The XX Factor

Mike Pence Fits Right In With Donald Trump’s Anti-Woman Worldview

Indiana Gov. (and probable Republican vice presidential candidate) Mike Pence greets Donald Trump on July 12, 2016 in Westfield, Indiana.

Aaron P. Bernstein/Getty Images

If Trump plans to win the presidency, he needs to win women over first. And in his bid to convince women that he isn’t the kind of guy who’d make incessant sexual comments about your body parts then call you ugly when you refuse to sleep with him, Trump has reportedly chosen the exact opposite of a running mate who could help him succeed.

Mike Pence, the governor of Indiana and Trump’s rumored choice for vice president, is no brilliant speaker who could spin the Republican Party’s chillingly anti-woman platform into something palatable for the average female voter. He’s not even a neutral actor, someone who might not cancel out Trump’s misogyny but at least wouldn’t inflame it.

Instead, Trump has reputedly chosen a political figure known for his active hostility toward women and his support for legislation that puts political symbolism ahead of the public good. Pence drew heated criticism from his constituents and people around the country last year for supporting a notorious “religious freedom” law that legalized discrimination against LGBTQ people. When pressed about the explicitly anti-gay intentions of the law’s creators, Pence claimed he couldn’t understand how a simple law about religious liberty could write discrimination into his state’s legal code.

This year’s evidence of Pence’s radical obstinacy is his backing of HB 1337, an extreme anti-abortion bill he signed into law in March. (It was supposed to go into effect at the end of June, but a U.S. District Court judge granted a preliminary injunction as Planned Parenthood of Indiana and Kentucky challenge the law in court.) The law prohibits abortions sought because of the sex of the fetus, a ban that’s bad for women, based on racist stereotypes of Asian-Americans, and likely unconstitutional. It also prohibits doctors from performing an abortion sought for reasons of fetal abnormality or disability, like a Down Syndrome diagnosis.

These are basically unenforceable provisions—how could anyone prove a woman was having an abortion for one reason and not another?—which makes their true purpose clear: shaming women, discouraging them from seeking reproductive care, and forcing them to move forward with potentially dangerous pregnancies. They also have the potential to make doctors profile their patients based on race and view them with suspicion, since a doctor would risk state prosecution or being sued for wrongful death if she or he violated these bans.

That’s not the end of it: HB 1337 requires that women visit a clinic to listen to their fetus’s heartbeat via ultrasound, then go home and come back at least 18 hours later for the actual abortion. It also makes women pay to cremate or bury the fetal tissue that results from her abortion.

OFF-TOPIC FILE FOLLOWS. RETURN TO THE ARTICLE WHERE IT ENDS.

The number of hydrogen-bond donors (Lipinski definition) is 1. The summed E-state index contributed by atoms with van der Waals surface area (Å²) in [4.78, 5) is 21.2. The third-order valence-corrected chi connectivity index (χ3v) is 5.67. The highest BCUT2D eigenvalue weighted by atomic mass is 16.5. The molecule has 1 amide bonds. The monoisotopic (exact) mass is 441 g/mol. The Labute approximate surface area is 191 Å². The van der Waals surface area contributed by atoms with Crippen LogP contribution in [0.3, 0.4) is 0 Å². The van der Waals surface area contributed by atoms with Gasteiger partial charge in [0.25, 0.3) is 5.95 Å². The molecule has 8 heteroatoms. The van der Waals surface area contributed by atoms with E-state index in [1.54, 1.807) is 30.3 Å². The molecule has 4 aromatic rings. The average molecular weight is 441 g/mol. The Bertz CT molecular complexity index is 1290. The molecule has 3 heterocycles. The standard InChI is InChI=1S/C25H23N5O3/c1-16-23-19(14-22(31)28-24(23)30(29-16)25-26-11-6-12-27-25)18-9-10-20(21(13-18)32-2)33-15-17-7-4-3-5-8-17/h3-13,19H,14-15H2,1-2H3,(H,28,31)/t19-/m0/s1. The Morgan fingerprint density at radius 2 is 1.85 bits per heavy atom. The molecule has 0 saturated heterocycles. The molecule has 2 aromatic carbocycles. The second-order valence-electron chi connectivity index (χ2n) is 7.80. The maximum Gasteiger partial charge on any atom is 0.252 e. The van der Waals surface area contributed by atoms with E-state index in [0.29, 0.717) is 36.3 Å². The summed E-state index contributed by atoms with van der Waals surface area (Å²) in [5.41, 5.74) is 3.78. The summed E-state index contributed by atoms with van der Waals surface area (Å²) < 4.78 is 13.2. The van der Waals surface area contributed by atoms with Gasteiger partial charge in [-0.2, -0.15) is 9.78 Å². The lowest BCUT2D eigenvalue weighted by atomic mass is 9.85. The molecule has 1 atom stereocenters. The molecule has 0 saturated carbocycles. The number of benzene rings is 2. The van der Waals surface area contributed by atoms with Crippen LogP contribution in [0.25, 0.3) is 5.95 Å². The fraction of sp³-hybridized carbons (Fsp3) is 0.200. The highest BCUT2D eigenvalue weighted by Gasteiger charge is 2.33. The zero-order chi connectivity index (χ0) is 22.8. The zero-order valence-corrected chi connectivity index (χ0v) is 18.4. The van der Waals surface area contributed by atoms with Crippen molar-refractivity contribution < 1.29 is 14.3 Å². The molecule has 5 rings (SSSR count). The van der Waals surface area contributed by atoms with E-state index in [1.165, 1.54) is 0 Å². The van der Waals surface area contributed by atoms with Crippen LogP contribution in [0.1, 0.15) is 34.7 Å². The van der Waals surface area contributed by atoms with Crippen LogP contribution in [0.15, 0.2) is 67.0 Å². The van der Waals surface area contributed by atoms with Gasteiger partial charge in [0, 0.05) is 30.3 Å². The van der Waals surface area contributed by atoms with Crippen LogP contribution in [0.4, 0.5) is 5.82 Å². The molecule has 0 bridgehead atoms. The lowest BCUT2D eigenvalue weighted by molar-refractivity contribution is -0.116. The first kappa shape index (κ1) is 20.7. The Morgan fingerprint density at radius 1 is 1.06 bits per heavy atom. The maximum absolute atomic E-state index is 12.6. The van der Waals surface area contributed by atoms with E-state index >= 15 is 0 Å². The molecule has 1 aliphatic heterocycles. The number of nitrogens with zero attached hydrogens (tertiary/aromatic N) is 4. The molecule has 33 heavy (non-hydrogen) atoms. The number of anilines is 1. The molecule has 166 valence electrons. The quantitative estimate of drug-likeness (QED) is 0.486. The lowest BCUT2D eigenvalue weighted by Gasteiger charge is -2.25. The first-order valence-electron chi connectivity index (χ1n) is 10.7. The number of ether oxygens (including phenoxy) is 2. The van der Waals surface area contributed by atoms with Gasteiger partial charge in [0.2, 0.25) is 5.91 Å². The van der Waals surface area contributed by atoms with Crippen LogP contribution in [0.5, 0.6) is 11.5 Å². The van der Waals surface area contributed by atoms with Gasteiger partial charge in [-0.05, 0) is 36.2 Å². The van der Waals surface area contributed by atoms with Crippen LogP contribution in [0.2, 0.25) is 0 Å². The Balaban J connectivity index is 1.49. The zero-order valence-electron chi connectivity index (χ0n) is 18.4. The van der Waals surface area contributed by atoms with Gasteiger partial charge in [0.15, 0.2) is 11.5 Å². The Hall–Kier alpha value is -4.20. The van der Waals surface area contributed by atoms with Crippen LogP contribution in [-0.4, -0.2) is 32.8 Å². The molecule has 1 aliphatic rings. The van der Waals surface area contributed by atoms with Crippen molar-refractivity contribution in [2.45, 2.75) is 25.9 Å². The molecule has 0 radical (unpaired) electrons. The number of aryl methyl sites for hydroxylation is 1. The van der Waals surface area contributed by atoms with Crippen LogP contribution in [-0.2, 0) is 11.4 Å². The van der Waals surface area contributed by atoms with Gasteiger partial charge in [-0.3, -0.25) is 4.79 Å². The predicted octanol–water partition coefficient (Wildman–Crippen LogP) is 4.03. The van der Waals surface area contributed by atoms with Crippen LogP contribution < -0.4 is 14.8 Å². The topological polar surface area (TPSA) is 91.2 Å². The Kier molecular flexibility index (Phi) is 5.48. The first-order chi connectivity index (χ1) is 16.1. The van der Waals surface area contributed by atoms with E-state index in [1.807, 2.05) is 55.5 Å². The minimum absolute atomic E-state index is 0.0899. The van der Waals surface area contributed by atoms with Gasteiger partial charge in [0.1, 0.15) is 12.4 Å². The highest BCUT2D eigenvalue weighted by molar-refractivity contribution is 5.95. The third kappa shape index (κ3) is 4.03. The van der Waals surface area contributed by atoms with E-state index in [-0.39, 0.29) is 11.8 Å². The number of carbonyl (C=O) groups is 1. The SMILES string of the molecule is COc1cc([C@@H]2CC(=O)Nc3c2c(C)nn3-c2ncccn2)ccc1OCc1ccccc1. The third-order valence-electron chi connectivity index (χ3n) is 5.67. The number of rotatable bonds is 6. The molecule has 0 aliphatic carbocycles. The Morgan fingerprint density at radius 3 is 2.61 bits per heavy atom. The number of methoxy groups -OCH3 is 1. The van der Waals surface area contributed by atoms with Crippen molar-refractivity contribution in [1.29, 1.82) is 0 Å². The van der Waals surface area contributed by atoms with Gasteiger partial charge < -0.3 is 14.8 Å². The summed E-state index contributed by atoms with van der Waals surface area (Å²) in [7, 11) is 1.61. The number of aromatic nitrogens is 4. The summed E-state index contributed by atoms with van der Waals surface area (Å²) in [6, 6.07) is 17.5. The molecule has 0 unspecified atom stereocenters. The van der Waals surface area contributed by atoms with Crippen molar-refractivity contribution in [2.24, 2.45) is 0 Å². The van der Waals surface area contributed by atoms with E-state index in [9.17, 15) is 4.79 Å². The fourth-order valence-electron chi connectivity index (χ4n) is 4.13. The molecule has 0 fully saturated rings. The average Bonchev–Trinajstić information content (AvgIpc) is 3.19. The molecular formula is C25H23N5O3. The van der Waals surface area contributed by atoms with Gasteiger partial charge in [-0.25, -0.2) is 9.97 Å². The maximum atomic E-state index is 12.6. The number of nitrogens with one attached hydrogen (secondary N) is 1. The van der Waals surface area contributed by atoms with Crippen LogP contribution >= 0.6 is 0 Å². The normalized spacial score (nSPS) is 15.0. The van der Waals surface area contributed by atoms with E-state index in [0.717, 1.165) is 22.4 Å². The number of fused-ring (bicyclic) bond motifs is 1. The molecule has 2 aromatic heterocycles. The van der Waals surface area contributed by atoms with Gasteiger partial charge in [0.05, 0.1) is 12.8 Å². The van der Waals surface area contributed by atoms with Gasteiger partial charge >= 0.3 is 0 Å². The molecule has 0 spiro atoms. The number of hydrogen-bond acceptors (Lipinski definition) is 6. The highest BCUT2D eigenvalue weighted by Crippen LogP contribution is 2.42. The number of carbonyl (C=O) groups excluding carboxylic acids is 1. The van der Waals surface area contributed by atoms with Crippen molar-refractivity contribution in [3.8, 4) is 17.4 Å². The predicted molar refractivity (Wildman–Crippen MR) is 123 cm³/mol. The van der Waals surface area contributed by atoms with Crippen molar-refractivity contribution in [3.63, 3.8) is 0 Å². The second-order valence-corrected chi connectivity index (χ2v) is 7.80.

Even the most conservative Indiana lawmakers thought HB 1337 went too far. “Today is a perfect example of a bunch of middle-aged guys sitting in this room making decisions about what we think is best for women,” state Rep. Sean Eberhart, a self-described “pro-life as they come” Republican, told the Associated Press. “The bill does nothing to save innocent lives,” said Republican state Rep. Sharon Negele, who once sponsored a bill enacting new restrictions on Planned Parenthood. “There’s no education, there’s no funding. It’s just penalties.”

Pence disagreed, calling the bill “an important step in protecting the unborn.” “I sign this legislation with a prayer that God would continue to bless these precious children, mothers and families,” he said when he signed it into law.

Abortion policies too extreme for even the anti-abortion crowd? Sounds familiar. When Trump told Chris Matthews that he thought women should be punished if they sought an abortion after a Trump administration managed to unilaterally ban the procedure, even extreme right-wingers and hardline anti-choice activists pulled their figurative collars away from their figurative necks and stepped slowly away. Trump quickly denied that he’d said that thing he said, and then backtracked and said that he’d said it, but not like people thought he’d said it.

If he chooses Pence as a running mate, Trump won’t be doing anything to disabuse voters of the impression that he’s a woman-hating egomaniac without even the slightest idea of how women live, what’s important to them, and the struggles they face. Pence has proven that he prefers religious ramblings to humane, fact-based policy, especially when it comes at the expense of women and LGBTQ people.

In one sense, Pence seems like a horrible choice for Trump. Pence’s own state can’t even stand him: A poll published last November gave the governor a 47 percent approval rating, a 15-point drop from the months before his blabbering over the “religious freedom” bill. But Pence’s shot at the vice presidency makes perfect sense when viewed through the lens of gender in general and abortion in particular. No one with a healthy perspective on women’s rights would be caught dead on the dais with the likes of Donald Trump.